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The Engineer
7 December 2009

  • Vehicle tracking is on the buses

    8 Dec 2009

    A vehicle-tracking technology developed at Sunderland University will be used by Arriva buses in Scotland to help regulate services.

  • Added control for amputees

    8 Dec 2009

    Researchers at Bradford University are working on a two-year project to examine the extent to which sensory feedback affects the performance of artificial limbs.

  • Tracing Arctic meltdown

    7 Dec 2009

    A fibre-optic cable-based technique will be used for the first time to monitor the effect the warming climate is having on permafrost in the Arctic region.

  • Sense of integrity

    7 December 2009

    Satellite imagery could one day be used to continuously monitor ground displacements over vast areas - helping engineers ensure the integrity of infrastructure such as railways and highways.

  • December 1869. The Suez canal opens

    7 December 2009

    Man-made waterway provides super shortcut

  • Blade for a rainy day

    7 December 2009

    A windscreen-wiper system developed in France could improve safety when driving in wet conditions.

  • BAE Systems' shipbuilding technology head, Kevin McLeod

    7 December 2009

    Ships in the fight: UK shipbuilding is in its most exciting period for decades, says Kevin McLeod of BAE Systems

  • A spectrum of opportunities

    7 December 2009

    The digital switchover offers possibilities for technology developers. Siobhan Wagner reports

  • Attention seeker

    7 December 2009

    A technique for testing the peripheral vision of young children could save lives by providing earlier detection of neurological conditions such tumours of the pituitary gland and visual areas of the brain.

  • Decontamination units combat MRSA

    7 December 2009

    Decontamination units that are said to kill bacteria and viruses such as MRSA and swine flu within one hour are undergoing trials at hospitals in Redditch and Worcester.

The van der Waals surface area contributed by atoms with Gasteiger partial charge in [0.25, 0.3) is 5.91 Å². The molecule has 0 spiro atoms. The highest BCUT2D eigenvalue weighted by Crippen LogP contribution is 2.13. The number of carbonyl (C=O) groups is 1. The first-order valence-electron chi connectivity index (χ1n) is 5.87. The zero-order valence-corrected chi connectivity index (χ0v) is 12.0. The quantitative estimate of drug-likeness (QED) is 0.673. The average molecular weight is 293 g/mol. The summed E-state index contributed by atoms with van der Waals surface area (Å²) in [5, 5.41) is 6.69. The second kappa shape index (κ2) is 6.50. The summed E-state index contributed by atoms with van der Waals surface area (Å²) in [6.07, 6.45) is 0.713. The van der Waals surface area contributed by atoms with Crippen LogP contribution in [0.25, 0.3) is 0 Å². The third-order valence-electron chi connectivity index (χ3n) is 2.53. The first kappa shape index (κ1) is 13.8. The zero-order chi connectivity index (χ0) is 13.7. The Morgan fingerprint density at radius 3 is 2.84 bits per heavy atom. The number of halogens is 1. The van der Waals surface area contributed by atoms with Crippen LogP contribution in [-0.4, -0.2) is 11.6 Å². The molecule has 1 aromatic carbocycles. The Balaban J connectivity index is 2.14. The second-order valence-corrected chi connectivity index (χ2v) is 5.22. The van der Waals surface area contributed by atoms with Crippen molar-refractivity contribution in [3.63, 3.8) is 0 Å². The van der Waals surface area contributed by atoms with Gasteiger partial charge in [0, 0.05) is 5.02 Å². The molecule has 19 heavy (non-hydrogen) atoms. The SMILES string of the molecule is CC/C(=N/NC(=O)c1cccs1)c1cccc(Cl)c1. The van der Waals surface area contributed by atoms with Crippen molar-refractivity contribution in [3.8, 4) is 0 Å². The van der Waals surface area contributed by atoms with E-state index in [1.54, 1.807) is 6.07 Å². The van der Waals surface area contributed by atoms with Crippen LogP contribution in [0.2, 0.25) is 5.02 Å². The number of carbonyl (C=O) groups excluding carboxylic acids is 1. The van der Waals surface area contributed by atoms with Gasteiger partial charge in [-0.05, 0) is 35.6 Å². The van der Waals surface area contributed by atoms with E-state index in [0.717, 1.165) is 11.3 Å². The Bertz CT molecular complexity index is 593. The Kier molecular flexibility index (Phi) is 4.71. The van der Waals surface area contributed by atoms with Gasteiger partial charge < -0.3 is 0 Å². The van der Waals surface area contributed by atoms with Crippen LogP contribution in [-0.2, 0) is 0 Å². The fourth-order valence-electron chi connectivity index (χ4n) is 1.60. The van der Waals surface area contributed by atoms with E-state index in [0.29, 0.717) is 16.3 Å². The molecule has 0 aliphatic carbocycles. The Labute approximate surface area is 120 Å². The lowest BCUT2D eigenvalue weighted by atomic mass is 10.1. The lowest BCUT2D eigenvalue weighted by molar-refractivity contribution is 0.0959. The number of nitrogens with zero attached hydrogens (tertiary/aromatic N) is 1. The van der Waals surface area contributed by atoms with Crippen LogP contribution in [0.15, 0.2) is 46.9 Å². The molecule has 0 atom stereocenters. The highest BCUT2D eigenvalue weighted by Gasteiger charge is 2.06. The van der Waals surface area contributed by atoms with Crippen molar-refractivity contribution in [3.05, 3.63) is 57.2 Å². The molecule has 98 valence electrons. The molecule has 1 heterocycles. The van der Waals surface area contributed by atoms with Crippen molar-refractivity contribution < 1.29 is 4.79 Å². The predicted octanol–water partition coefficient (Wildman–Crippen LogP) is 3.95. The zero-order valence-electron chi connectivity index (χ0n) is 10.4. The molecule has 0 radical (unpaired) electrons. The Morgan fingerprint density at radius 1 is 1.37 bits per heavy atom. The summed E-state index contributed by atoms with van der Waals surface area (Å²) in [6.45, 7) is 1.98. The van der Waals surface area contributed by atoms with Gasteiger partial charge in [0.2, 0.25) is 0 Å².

• Battery packs a punch

    7 December 2009

    Battery operated devices will run longer between charges with greater amounts of stored energy using a new lithium-ion (Li-ion) battery based on silicon anodes, its developers claim.

  • A smart move to reduce emissions

    7 December 2009

    GE Energy has opened what is claimed to be Europe’s first smart-grid centre at the company’s Bracknell headquarters.

  • India in orbit

    7 December 2009

    The latest member of the space-faring community has bold plans for future missions.

  • Friction stir welding for the masses

    7 December 2009

    A system that utilises wireless control technology could allow a wider uptake of a highly regarded welding technique

  • Entrepreneurs can help plug the energy gap

    7 December 2009

  • Engineers will deliver on Copenhagen promises

    7 December 2009

    The fight against climate change requires mitigation, adaptation and geo-engineering says Tim Fox, head of energy and environment at the IMechE

  • Generation innovation

    7 December 2009

    Engineering, science and technology experts met at NIDays 2009 to discuss innovation and how best to inspire it. Andrew Lee reports

  • Reducing runway emissions

    7 December 2009

    Innovative automotive engineering could help aviation reduce its carbon footprint.

  • Picking up good vibrations

    7 December 2009

    A device that enables individuals who are deaf and blind to distinguish between different sounds through vibration has been developed at Örebro University in Sweden.

  • Method cuts MEMS inspection times

    7 December 2009

    A team of European researchers has developed a way to test hundreds of MEMS structures at once to reduce inspection time from 20 minutes to less than 30 seconds.

  • Engine is on the pulse

    7 December 2009

    The developers of an engine that relies on electrical pulses from a battery to produce mechanical potential energy claim that it could replace traditional internal-combustion engines (ICEs).

  • Team fuels diesel car efficiency

    7 December 2009

    Engineers from BP, Ford and Bath University have jointly developed hardware and lubricant technologies to achieve an eight per cent fuel-efficiency improvement in diesel cars.

  • The grass is greener

    7 December 2009

  • Forces are hard at work with fast-growing algae

    6 Dec 2009

    Siemens researchers have developed a way to harvest algae with magnets, making it easier to exploit the raw material for biogas plants.

Digital Edition

The Engineer July Digi Issue

Poll

Should deepening tensions with Russia - and concerns over the impact of economic sanctions - influence the UK's energy policy?

Previous Poll

Europe's largest tidal array in the Pentand Firth off Orkney will eventually generate up to 86MW of power. What will it take for tidal energy to make an appreciable contribution to the UK's energy needs?

Read and comment on the results here

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